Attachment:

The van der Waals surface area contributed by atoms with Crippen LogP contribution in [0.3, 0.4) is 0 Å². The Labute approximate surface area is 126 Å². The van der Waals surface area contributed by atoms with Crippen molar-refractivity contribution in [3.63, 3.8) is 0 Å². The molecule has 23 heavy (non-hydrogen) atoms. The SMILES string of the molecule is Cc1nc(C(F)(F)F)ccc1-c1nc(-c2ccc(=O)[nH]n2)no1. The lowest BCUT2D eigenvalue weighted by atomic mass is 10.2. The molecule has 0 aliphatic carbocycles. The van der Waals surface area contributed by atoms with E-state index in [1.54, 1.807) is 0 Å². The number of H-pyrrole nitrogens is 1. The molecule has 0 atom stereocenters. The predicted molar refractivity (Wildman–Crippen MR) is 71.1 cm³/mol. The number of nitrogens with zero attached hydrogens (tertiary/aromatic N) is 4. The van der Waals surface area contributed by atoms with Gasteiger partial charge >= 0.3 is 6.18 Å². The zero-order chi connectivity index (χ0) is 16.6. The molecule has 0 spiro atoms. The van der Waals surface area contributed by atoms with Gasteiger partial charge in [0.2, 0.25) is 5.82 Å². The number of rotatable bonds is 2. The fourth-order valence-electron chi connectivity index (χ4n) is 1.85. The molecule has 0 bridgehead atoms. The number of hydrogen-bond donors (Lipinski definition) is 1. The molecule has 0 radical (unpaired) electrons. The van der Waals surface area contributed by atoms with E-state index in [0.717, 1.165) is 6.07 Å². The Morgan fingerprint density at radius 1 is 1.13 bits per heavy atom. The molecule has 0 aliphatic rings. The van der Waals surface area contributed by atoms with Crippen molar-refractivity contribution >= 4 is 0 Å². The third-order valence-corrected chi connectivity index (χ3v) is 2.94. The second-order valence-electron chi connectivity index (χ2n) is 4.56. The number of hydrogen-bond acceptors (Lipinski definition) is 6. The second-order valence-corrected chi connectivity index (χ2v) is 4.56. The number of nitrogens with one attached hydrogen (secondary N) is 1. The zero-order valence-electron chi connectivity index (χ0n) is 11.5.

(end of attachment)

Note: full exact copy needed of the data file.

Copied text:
The van der Waals surface area contributed by atoms with Crippen LogP contribution in [0.3, 0.4) is 0 Å². The Labute approximate surface area is 126 Å². The van der Waals surface area contributed by atoms with Crippen molar-refractivity contribution in [3.63, 3.8) is 0 Å². The molecule has 23 heavy (non-hydrogen) atoms. The SMILES string of the molecule is Cc1nc(C(F)(F)F)ccc1-c1nc(-c2ccc(=O)[nH]n2)no1. The lowest BCUT2D eigenvalue weighted by atomic mass is 10.2. The molecule has 0 aliphatic carbocycles. The van der Waals surface area contributed by atoms with E-state index in [1.54, 1.807) is 0 Å². The number of H-pyrrole nitrogens is 1. The molecule has 0 atom stereocenters. The predicted molar refractivity (Wildman–Crippen MR) is 71.1 cm³/mol. The number of nitrogens with zero attached hydrogens (tertiary/aromatic N) is 4. The van der Waals surface area contributed by atoms with Gasteiger partial charge >= 0.3 is 6.18 Å². The zero-order chi connectivity index (χ0) is 16.6. The molecule has 0 spiro atoms. The van der Waals surface area contributed by atoms with Gasteiger partial charge in [0.2, 0.25) is 5.82 Å². The number of rotatable bonds is 2. The fourth-order valence-electron chi connectivity index (χ4n) is 1.85. The molecule has 0 bridgehead atoms. The number of hydrogen-bond donors (Lipinski definition) is 1. The molecule has 0 radical (unpaired) electrons. The van der Waals surface area contributed by atoms with E-state index in [0.717, 1.165) is 6.07 Å². The Morgan fingerprint density at radius 1 is 1.13 bits per heavy atom. The molecule has 0 aliphatic rings. The van der Waals surface area contributed by atoms with Crippen molar-refractivity contribution >= 4 is 0 Å². The third-order valence-corrected chi connectivity index (χ3v) is 2.94. The second-order valence-electron chi connectivity index (χ2n) is 4.56. The number of hydrogen-bond acceptors (Lipinski definition) is 6. The second-order valence-corrected chi connectivity index (χ2v) is 4.56. The number of nitrogens with one attached hydrogen (secondary N) is 1. The zero-order valence-electron chi connectivity index (χ0n) is 11.5.